The world is increasingly connected. Nearly 60% of the entire world population and more than 90% of the developed world is online. It’s hard to imagine life without the Internet — no smartphone, no online banking, no streaming music or podcasts, no social media, no email. Connecting humans on the Internet has dramatically expanded our individual reach, our capacity to sell globally, and our ability to help others wherever they are.
Consumer product makers are now connecting devices in your home and everyday life. From TVs to watches, to scales and even cars, an ever-increasing number of products are online and for good reason. Many of these devices can deliver richer, personalized content; tracking of personal data (e.g., weight, blood pressure, heart rate); and self-update when new features or fixes become available.
Manufacturers are beginning to realize the same benefits by cloud-connecting their equipment and processes on the shop floor. Some of these benefits include real-time analytics, predictive maintenance, online support and diagnostics, cloud backups, and more. Robots are getting a lot of attention these days and cloud-connecting them is a hot topic that deserves more discussion.
Why Cloud-Connect Your Robots?
There are numerous benefits to connecting your robots to the cloud and they can be generalized into three primary categories.
Analytics. There are two questions analytics are used to answer: “What happened?” and “What is going to happen?” “What happened?” is answered by collecting machine data from your robot so that you can understand historical production data, cycle time variations, sources/causes of downtime, and more. There are a number of solutions for collecting and visualizing machine data. Some of these solutions collect generic and basic information, similar to a stack light — red, yellow, green to signify machine status — in order to aggregate data about your factory.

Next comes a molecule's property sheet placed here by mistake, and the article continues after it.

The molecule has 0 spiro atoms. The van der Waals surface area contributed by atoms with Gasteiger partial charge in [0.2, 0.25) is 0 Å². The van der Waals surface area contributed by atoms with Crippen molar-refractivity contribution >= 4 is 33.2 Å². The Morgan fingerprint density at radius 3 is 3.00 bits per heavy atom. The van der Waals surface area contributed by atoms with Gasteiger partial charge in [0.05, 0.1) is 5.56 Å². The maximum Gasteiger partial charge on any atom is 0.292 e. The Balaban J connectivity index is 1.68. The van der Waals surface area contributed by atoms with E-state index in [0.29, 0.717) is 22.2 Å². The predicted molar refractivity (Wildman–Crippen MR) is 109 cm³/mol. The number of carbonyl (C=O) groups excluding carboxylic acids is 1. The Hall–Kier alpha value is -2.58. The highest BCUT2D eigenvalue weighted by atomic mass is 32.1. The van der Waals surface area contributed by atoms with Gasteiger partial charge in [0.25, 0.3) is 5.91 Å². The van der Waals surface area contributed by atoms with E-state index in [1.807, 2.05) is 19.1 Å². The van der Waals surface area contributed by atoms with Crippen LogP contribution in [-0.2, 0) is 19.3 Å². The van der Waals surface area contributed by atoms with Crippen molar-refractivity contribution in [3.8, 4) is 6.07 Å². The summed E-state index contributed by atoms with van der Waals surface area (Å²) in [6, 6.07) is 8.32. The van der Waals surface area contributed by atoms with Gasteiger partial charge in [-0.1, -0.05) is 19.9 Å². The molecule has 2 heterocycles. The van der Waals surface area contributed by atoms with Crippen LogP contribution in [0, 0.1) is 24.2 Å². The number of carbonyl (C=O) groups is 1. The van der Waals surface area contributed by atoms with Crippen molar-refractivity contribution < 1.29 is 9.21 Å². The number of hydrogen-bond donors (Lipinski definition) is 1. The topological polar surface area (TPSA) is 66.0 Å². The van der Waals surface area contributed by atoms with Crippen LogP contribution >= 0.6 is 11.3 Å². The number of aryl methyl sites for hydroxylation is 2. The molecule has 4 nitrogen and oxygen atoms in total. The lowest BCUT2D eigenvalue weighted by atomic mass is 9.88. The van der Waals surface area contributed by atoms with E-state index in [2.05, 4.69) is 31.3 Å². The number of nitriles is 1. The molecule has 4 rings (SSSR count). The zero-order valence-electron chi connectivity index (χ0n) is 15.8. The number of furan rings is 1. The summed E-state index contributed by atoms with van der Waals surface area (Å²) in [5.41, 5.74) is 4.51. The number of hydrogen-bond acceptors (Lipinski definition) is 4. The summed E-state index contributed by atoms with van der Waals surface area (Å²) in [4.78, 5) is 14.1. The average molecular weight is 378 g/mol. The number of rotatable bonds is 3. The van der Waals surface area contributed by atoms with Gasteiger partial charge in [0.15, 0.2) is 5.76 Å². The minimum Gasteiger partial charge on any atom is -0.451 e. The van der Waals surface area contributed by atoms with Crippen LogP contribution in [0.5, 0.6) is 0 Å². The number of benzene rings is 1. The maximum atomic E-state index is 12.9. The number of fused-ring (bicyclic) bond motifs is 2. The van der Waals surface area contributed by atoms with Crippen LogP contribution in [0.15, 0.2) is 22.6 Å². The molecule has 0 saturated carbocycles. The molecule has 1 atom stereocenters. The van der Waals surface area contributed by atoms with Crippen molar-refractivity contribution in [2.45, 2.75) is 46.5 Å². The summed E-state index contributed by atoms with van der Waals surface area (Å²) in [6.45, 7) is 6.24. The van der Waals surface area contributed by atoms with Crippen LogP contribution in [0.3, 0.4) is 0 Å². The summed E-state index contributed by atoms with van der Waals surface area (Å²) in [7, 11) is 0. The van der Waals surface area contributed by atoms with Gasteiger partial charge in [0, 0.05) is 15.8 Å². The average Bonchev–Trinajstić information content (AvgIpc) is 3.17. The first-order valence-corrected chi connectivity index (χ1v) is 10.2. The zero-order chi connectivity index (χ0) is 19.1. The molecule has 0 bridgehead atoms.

Other solutions focus on deeper integration with a particular piece of equipment, like a robot. Robots, in particular, are sophisticated machines and have significantly more information available for advanced analysis. These software solutions can be particularly useful in tuning a robotic application for more throughput or to pinpoint hard-to-find programming issues.
“What is going to happen?” is answered by sophisticated software that leverages machine learning to gain a deeper understanding of a particular application and alert experts when there are trends that deviate from normal operation or anomalies are detected. Most of these solutions take advantage of cloud computing to build predictive models, which can also run in the cloud or sometimes on an edge device.
Backups. Programming a robot in a production environment can take time to get right. And over time, changes are often made to a robot program to accommodate new part numbers or changes in the environment. While you can typically take manual backups of your work to protect your investment, many businesses increasingly want to make sure their work is backed up to the cloud.
Backing up a robot to the cloud provides both tremendous peace of mind and new capabilities. Cloud backups are often real-time and don’t require remembering to plug in the USB stick or trying to remember which version is saved where. Furthermore, if your cloud backups also track versions, you no longer have to remember to “version the file name” to track your changes; for example, file names like Sprocket_v1.2.program or Sprocket_v1.2a.program.
Other critical files are often backed up, too, such as log files and other diagnostic and calibration files on the robot. These files, while not needed day-to-day, are vital when trying to troubleshoot issues or in the unfortunate event of having to replace or rebuild a failed robot controller. Having these files safely in the cloud allows access when you need it most. And some backup solutions offer the ability to easily share these files with your robot distributor, robot integrator, or robot manufacturer.